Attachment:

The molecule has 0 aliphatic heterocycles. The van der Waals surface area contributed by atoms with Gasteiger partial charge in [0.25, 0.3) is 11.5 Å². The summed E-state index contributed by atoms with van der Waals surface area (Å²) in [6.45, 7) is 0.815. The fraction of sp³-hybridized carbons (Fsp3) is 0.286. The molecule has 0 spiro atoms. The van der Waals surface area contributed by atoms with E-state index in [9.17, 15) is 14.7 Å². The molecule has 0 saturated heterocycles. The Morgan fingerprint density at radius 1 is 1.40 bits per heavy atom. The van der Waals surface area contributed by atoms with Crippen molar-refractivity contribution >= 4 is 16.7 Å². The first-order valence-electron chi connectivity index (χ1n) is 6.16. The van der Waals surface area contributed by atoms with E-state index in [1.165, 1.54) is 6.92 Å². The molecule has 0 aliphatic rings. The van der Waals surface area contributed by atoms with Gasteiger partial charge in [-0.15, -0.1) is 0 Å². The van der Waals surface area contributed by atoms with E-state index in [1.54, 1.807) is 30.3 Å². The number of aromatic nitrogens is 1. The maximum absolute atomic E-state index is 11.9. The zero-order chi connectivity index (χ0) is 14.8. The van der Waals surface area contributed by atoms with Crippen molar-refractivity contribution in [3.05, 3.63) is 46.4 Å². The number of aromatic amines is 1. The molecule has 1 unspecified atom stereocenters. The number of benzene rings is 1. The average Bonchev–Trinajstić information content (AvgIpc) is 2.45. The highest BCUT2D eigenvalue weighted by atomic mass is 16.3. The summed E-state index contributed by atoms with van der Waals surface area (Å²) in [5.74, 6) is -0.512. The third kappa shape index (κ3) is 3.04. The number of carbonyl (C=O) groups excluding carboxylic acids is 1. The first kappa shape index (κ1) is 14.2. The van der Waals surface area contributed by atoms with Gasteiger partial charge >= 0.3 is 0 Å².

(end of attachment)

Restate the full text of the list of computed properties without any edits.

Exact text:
The molecule has 0 aliphatic heterocycles. The van der Waals surface area contributed by atoms with Gasteiger partial charge in [0.25, 0.3) is 11.5 Å². The summed E-state index contributed by atoms with van der Waals surface area (Å²) in [6.45, 7) is 0.815. The fraction of sp³-hybridized carbons (Fsp3) is 0.286. The molecule has 0 spiro atoms. The van der Waals surface area contributed by atoms with E-state index in [9.17, 15) is 14.7 Å². The molecule has 0 saturated heterocycles. The Morgan fingerprint density at radius 1 is 1.40 bits per heavy atom. The van der Waals surface area contributed by atoms with Crippen molar-refractivity contribution >= 4 is 16.7 Å². The first-order valence-electron chi connectivity index (χ1n) is 6.16. The van der Waals surface area contributed by atoms with E-state index in [1.165, 1.54) is 6.92 Å². The molecule has 0 aliphatic rings. The van der Waals surface area contributed by atoms with Gasteiger partial charge in [-0.15, -0.1) is 0 Å². The van der Waals surface area contributed by atoms with E-state index in [1.54, 1.807) is 30.3 Å². The number of aromatic nitrogens is 1. The maximum absolute atomic E-state index is 11.9. The zero-order chi connectivity index (χ0) is 14.8. The van der Waals surface area contributed by atoms with Crippen molar-refractivity contribution in [3.05, 3.63) is 46.4 Å². The number of aromatic amines is 1. The molecule has 1 unspecified atom stereocenters. The number of benzene rings is 1. The average Bonchev–Trinajstić information content (AvgIpc) is 2.45. The highest BCUT2D eigenvalue weighted by atomic mass is 16.3. The summed E-state index contributed by atoms with van der Waals surface area (Å²) in [5.74, 6) is -0.512. The third kappa shape index (κ3) is 3.04. The number of carbonyl (C=O) groups excluding carboxylic acids is 1. The first kappa shape index (κ1) is 14.2. The van der Waals surface area contributed by atoms with Gasteiger partial charge >= 0.3 is 0 Å².